Gesamtkunstwerk

Anguilla Artifact II Gesamtkunstwerk? Gesundheit!

I’ll pass on poetry for this afternoon’s look at Gesamtkunstwerk. It’s tough enough to splutter off the tongue, much less massage into melody.

Ever interested in matters curatorial, I recently discovered Swiss art curator, critic and historian Hans-Ulrich Obrist who is currently working as the Director of International Projects at the Serpentine Gallery in London. My introduction to this fascinating man/phenomenon was also my introduction to Gesamtkunstwerk…

Hans Ulrich Obrist, Art Curator

Enter Hans Ulrich Obrist, a man on a mission. At hyperspeed. Because he isn’t (and we aren’t) getting any younger. So much to do. So little time.

But don’t hasten to anxiety. This is a good thing. Packing too much life into too little time just may be the single best antidote to mortality’s incumbent anxiety. Don’t stress. Live!

Gesamtkunstwerk, à la Hans-Ulrich Obrist, is a protean creation that is remade over time, absorbing fresh influences from people who engage with it.

D.T. Max’s December 8, 2014 profile on art curator Hans Ulrich Obrist, “The Art of Conversation: The curator who talked his way to the top“, is an eye-popping, mind bending reminder that artistic passion (obsession?), self invention and boundless energy make fascinating travel companions. Especially when joined by other wayward vagabonds like insatiable appetite and unfettered curiosity.

D.T. Max captures the crisp-but-blurring figure of a man racing time. Like a freeze-frame in a pre-digital film. The author’s description of Obrist’s ADD-esque attention span – flitting quickly to his iPhone if/when a gallery representative grows longwinded – allows him to introduce the idea of Gesamtkunstwerk.

Though he likes to learn, he doesn’t like to be told what to pay attention to. But when he saw something he really liked he paused, and a light smile crossed his lips. This happened at the New Museum, which had on display the Lebanese artist Etel Adnan’s quietly bold abstract landscape paintings, along with a typescript of her book-length poem “The Arab Apocalypse.” He said, “This has something of the Gesamtkunstwerk”—a complete, or all-encompassing, art work. The term is often associated with the sprawling operas of Richard Wagner, but for Obrist it can be something much more nimble—a protean creation that is remade over time, absorbing fresh influences from people who engage with it. Something, in other words, much like himself.

Source: Hans Ulrich Obrist, the Curator Who Never Sleeps – The New Yorker

Gesamtkunstwerk is new to me. And I like it!

Especially in the more nimble and evolving sense that Max describes, “a protean creation that is remade over time, absorbing fresh influences from people who engage with it.” This of course is life itself. But it’s especially close to this morphing and metastasizing midlife project I’ve so far failed to abandon.

Anguilla Artifact IThe earliest incarnation was summed up in a daily mantra, “Fat to fit by forty.” And it was packed into a playful, ambitious challenge: write forty poems in forty days. That vision endured briefly, sprawling to include forty doodles and to limit creation to mobile devices. Then the notion of forty as midlife stretched and stretched based upon conversations and reading. Forty, at best, was the starting gate. What’s the finish line? Fifty? Fifty five?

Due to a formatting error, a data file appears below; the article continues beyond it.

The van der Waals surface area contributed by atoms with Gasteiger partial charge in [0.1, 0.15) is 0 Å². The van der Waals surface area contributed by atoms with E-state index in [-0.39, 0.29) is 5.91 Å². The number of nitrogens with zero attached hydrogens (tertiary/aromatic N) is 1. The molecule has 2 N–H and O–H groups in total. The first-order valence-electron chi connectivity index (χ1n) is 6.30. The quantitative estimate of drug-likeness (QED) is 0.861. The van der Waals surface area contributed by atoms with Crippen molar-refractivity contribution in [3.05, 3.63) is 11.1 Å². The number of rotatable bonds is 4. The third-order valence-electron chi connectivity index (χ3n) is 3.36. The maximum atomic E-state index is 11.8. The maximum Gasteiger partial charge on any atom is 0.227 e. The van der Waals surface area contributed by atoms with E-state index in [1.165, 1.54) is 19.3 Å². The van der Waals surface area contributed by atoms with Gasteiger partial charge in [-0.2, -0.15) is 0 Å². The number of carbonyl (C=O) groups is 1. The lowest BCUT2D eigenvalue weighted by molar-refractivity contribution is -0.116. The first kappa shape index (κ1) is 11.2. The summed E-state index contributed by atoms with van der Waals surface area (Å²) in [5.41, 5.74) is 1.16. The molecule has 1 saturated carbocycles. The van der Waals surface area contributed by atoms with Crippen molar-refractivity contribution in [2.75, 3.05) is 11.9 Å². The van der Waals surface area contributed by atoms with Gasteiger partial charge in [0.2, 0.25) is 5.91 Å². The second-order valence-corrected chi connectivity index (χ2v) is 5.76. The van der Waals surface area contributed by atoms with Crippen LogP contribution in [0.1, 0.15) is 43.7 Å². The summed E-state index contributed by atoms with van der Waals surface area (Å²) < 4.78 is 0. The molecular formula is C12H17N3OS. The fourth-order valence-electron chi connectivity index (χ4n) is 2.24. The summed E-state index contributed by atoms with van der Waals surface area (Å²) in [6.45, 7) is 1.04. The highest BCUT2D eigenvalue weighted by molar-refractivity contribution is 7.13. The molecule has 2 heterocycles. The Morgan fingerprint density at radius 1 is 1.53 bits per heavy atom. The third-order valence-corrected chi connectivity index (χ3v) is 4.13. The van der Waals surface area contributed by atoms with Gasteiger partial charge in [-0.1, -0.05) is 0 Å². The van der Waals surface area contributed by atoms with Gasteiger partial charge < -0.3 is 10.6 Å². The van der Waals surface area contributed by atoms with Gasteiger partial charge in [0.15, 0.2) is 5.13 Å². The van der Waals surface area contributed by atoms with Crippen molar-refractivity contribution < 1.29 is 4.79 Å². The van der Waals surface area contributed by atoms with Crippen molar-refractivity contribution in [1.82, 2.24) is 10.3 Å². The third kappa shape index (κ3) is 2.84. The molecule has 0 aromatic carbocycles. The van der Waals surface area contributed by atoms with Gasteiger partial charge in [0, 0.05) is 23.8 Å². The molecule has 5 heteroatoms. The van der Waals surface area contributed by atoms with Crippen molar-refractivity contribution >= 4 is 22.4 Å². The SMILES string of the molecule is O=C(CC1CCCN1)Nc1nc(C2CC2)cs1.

Early on I clung to the idea of a midlife crisis postponed averted. Tongue and cheek. But also realistic. I was already wrestling with some of the growing pains, so I knew I wasn’t going to skate right through the man-child to waning-wrinkly phase without some abrasion. But I was also committed from the get-go to see my midlife transition as an opportunity for growth, a springboard to something better, a fulcrum to lever some of my dreams out of the dirt and up into the sunlight. Am I losing you? Back to Gesamtkunstwerk

Gesamtkunstwerk

Time to take a closer look at Gesamtkunstwerk. First a little background.

The term was first used by the German writer and philosopher K. F. E. Trahndorff in an essay in 1827. The German opera composer Richard Wagner used the term in two 1849 essays.

Source: Gesamtkunstwerk – Wikipedia, the free encyclopedia

If you’d like to dig a little deeper, Wagner’s essays were “Art and Revolution” and “The Artwork of the Future”. I’ve read neither, but I plan to. I’d also like to dig into Tahndorff’s essay if anyone reading this can help point me forward.

I most admire art that is liberating and empowering, art that opens up new possibilities. Art needn’t strive for autonomous perfection to liberate, empower, and amplify possibilities.

Basically, as I understand it, Gesamtkunstwerk is a comprehensive work of artistic synthesis. Total integration across disciplines. A sort of combinatorial creativity that combines different creative mediums into a balanced, complete whole. The Encyclopedia Britannica further explains that in Gesamtkunstwerk, “Nothing could be left to chance; all must be directed toward the same end.”

I’m especially intrigued by the notion of a sprawling, multidisciplinary art form. But I suspect that such a total artistic synthesis is not only overly ambitious (and impossible), but would also be a bit stultifying. I most admire art that is liberating and empowering, art that opens up new possibilities. Art needn’t strive for autonomous perfection to liberate, empower, and amplify possibilities. Besides, achieving it would be extremely and unneccisarily confining, no matter how well conceived. I prefer serendipity and ellipses and imperfection.

But the version of Gesamtkunstwerk that Max uses does appeal to me, especially this:

a protean creation that is remade over time, absorbing fresh influences from people who engage with it…

It’s worth repeating. And it’s familiar.

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